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Letters to the Editor

Letter: An education on TIF funding, and an alternative

To the Editor:

I offer a brief description of tax increment financing and the enterprise zone and some differences:

1. TIF is a state program that uses your property taxes, based on the equalized assessed value of your home. Take the amount of property taxes paid today as the starting point, and as property values go up, any money collected above that line becomes TIF funds that the city holds onto until spent. This money would have gone to the school district, the county, etc.

2. The TIF lasts up to 23 years. A maximum length TIF issued today would go until 2041. In 2041 it could be extended until 2053 with the approval of the General Assembly. A TIF binds future mayors, aldermen, school boards and county boards for all those years. Only the city can spend the money, and the school board, county board, etc. have no vote on how the money is spent.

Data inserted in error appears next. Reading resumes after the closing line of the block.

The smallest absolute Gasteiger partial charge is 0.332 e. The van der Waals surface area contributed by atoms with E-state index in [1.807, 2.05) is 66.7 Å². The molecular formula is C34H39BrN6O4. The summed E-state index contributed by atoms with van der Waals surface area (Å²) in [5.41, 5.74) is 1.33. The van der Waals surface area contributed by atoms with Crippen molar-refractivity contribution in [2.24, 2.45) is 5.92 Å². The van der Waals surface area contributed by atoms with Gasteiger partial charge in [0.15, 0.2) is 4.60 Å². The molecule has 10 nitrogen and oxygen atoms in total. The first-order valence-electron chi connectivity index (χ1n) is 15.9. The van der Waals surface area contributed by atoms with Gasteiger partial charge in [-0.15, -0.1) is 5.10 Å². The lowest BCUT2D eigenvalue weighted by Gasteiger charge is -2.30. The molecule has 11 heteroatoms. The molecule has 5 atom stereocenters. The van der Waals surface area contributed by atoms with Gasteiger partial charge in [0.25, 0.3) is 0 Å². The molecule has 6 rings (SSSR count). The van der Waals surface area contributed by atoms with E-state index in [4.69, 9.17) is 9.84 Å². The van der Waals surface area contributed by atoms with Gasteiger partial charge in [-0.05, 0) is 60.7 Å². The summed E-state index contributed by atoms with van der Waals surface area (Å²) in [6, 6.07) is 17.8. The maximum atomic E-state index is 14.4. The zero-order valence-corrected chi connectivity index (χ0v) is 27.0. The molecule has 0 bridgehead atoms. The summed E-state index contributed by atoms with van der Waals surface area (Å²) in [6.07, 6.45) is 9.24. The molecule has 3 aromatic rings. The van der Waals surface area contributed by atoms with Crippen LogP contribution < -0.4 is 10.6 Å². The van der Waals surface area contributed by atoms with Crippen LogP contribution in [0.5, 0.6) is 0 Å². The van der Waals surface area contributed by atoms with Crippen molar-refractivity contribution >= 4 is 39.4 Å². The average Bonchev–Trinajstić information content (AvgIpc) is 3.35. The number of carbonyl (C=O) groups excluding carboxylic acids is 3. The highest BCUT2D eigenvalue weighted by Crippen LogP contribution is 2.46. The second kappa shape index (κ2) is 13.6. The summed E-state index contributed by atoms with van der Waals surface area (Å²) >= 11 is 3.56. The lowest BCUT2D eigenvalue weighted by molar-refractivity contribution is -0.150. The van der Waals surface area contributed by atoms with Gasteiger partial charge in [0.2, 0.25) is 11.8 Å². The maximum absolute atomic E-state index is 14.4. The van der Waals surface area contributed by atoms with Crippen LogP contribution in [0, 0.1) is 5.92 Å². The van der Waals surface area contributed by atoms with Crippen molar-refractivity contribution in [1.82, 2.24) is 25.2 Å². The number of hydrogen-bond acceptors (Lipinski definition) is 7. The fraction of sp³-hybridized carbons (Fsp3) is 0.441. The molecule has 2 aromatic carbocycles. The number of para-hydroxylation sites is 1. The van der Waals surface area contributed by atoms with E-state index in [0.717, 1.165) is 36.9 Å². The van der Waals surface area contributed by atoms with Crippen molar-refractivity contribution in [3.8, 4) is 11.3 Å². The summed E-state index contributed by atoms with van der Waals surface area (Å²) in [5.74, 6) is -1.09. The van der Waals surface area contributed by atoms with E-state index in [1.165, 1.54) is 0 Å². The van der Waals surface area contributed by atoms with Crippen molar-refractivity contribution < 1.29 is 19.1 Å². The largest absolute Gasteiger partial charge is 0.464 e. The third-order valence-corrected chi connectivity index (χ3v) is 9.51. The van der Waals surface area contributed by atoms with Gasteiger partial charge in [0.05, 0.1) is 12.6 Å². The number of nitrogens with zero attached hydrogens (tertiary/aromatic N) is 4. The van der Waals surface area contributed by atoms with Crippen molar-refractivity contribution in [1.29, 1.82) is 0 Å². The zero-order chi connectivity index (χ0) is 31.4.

3. The school district gives up the most money, because if gets the largest amount of property taxes. Using the school district as an example, as the costs go up, the amount of money it gets remains at 2018 level, like a fixed income. The school district still must pay all its bills. In effect, your taxes go up because the school district must get money. So it issues a new bond or other funding mechanism.

4. I believe that the enterprise zone is a better way. The enterprise zone also is from the state. The county applied for and got it. Any new construction, or remodeling construction, in the enterprise zone gets tax breaks.

5. Important differences are that in the enterprise zone: A. When construction is done, the state refunds the money that the school district would lose in a TIF.

B. It does not bind mayors, school boards, or county boards.

C. It does not hold tax money.

D. It does not generate other school funding such as bonds, etc.

6. Downtown could become an enterprise zone. Note: Any area that has both a TIF and an enterprise zone, the TIF is the one that must be used.

Finally, I asked the City Council for information on TIF spending. How much was spent versus the financial benefit to the city. I still don’t know the answers to my questions. How can you decide the best way to plan and spend our tax dollars, if you have no accounting as to how the budget actually got spent?

Misty Haji-Sheikh


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